I don't know what's more amazing – that it's been 13 years since I took up golf, or that people still remember my quest to break 100. Scarcely a day goes by without someone mentioning that series or asking how my game is doing.
Time sure flies. The other day, I realized it had been nearly three years since I broke 90 for the first time. It seems only yesterday that I putted in from the fringe for birdie on the 18th at Brighton and heard Dan Herbeck say, “Sully, I think you just shot 89.”
Of course, the memory is tempered by the fact that I haven't reached my new goal of 85. Aside from an 86 last year at Grover Cleveland (in the company of Mark Poloncarz), I haven't broken 90 since. At the risk of offending the county executive, I consider Grover easy enough to merit an asterisk.
So I'm still waiting for that next breakthrough, where my average round is closer to 90 than 100. Thanks to experience and technology, I'm still getting longer and better at 57. I want to reach the point where I can shoot consistently in the high 80s before I'm eligible for the senior tees.
Like any golfer, I have excuses. There was the hip replacement in early 2012. This past April, I had minor toe surgery that set me back. Having my wife take up golf has been the most gratifying development of the last three years. I spend a lot of time on nine-hole courses, though.
Melinda is making great strides. On Tuesday, she played in the Ladies' 9-hole Guest Day at Transit Valley Country Club. She said Patti McLain and the gals were quite encouraging. Their team finished third and she got a prize. Ah, the benefits of being a local golf celebrity!
That same day, I played Brighton, where I was a member of the men's club in 2008 and shot the 89 two years later. I played with Deputy Sports Editor Dennis Danheiser, my faithful golfing chum; and Todd Ciehomski, a Town of Tonawanda police detective who's an old Kenmore East pal of Den's, a good stick and a good guy.
I was determined to be a newer, smarter golfer. The night before, I had re-read my golf preview story from two years ago, when I wanted to set new goals. It occurred to me that I'd basically ignored the tips I'd received from some of the top players in the area.
Marlene Davis said to stop obsessing about score. Julie Murphy and Ward Wetlaufer agreed. Find other ways to chart your progress, like total putts, greens hit in regulation, sand saves. Lonnie Nielsen told me his breakthrough on the senior tour came when he realized his bad holes had come in clusters. He was allowing one bad hole to unnerve him and compounding the problem.
So for the first time, I'd count my putts and shots to the green. I'd have a bogey golfer's simple goal: Get to the green in one over regulation and two-putt. My main goals were to get the most out of every shot and to keep my head.
I wasn't supposed to obsess about score, but I can't ignore it, either. I set up an imaginary round for myself: 1 birdie, 5 pars, 6 bogeys, 5 double bogeys and 1 triple: An 18-over par 90. Sounds easy enough.
Things went very well at the start. After bogeying the first, I parred three of the next four holes. I hit a par-3 green with a 6-iron and barely missed a birdie. I hit a 75-yard gap wedge to six inches for a par. I knocked a 6-iron to 15 feet and two-putted for par on the fifth.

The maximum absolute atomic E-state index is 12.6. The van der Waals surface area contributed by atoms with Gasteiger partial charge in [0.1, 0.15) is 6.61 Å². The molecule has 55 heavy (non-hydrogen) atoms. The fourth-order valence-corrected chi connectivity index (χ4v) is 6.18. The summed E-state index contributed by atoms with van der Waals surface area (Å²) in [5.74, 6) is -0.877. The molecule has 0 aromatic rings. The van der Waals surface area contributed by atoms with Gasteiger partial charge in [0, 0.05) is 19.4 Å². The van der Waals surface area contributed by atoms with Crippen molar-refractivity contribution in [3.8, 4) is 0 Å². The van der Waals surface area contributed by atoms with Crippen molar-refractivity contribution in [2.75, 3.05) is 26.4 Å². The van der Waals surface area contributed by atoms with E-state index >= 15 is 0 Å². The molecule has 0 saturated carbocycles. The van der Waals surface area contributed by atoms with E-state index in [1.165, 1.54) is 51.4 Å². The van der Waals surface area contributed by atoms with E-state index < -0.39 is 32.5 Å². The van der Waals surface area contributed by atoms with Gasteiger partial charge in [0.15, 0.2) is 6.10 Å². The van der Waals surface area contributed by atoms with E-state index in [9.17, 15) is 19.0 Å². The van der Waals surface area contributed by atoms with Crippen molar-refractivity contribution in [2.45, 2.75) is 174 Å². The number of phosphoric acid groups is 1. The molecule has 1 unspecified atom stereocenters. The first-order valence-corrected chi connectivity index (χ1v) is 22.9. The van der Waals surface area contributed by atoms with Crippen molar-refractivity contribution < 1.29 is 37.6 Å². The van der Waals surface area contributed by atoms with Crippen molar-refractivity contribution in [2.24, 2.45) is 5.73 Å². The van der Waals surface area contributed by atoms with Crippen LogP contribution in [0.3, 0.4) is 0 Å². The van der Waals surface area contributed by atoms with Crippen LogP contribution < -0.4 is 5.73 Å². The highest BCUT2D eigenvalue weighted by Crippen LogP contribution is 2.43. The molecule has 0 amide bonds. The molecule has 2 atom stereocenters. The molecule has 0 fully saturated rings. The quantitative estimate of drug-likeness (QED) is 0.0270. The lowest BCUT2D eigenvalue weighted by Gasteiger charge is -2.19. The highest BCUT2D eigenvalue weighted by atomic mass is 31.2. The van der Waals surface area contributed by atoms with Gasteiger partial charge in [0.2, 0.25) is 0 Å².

At one point, I turned to Ciehomski and said, “I don't want to jinx myself, but that might be the best five holes I've ever played.”
On the next hole, a long par-3, I hit my drive 100 feet straight up and 50 yards into the rough. It wasn't Merion, but nasty all the same. My second shot traveled about 20 yards in the rough. Somehow, I salvaged a 5. I double bogeyed the next two holes, too. I wondered how Melinda was making out.
But I pulled myself together at the turn. I parred 11 and 12, a couple of 368-yard par-4s, hitting solid irons to the green and two-putting both. I was flying high at that point. I felt like a real golfer. Five pars in 12 holes. I won't lie about it, I knew I was on pace to break 90.
It didn't go so well from there. Excuses? It was the first time I'd walked 18 all year. I wore down physically and began pulling my drives, a common malady of mine. Someone sent me a text saying Terry Pegula had embarrassed himself on the radio. My mind drifted, and my wedge and putter went with it.
At 13, I told Dennis and Todd it was time to get on the bogey train. Instead, I doubled the next three holes. I might as well have been using a croquet mallet for a driver. Later, on the way to the par-5 18th, I told Dennis, “At least I've used only one ball the entire day.”
Naturally, I sliced my drive into the rough. Then I hit a 6-iron into a swampy ditch. So long, Slazenger. At least I made a 7, which meant I had gone the whole round without a triple bogey. I finished with 94, which was a bit of a letdown after my first 12 holes.
Still, it was my best round in a year. I achieved my main goal, which was to play smart and not allow tiny calamities to drag me down. Todd shot 83, Dennis 84.
Keeping track of putts and greens did help. Even when things are going astray, it gives you tangible objectives to occupy you along the way.
As Dennis told me later, I was four holes away from breaking 90. When I shot 89 in September of '10, I birdied two of the par-5s. On Tuesday, I had a 7 (double bogey) on each one of the four par-5 holes. That means if I had made a 6 on each one of those par 5s, I would have shot 90. That's the key to breaking 90: play bogey golf, throw in a few pars and maybe a birdie and stay away from the double and triple bogeys.
But that's golf. We all sit at the bar afterward, lamenting the shots we left on the course. The game is a chronicle of regret and lost opportunity, interspersed with great moments of joy, like life itself.
You know what I love best about it? The feeling that I'm getting better, the absolute certainty that my best days are still ahead.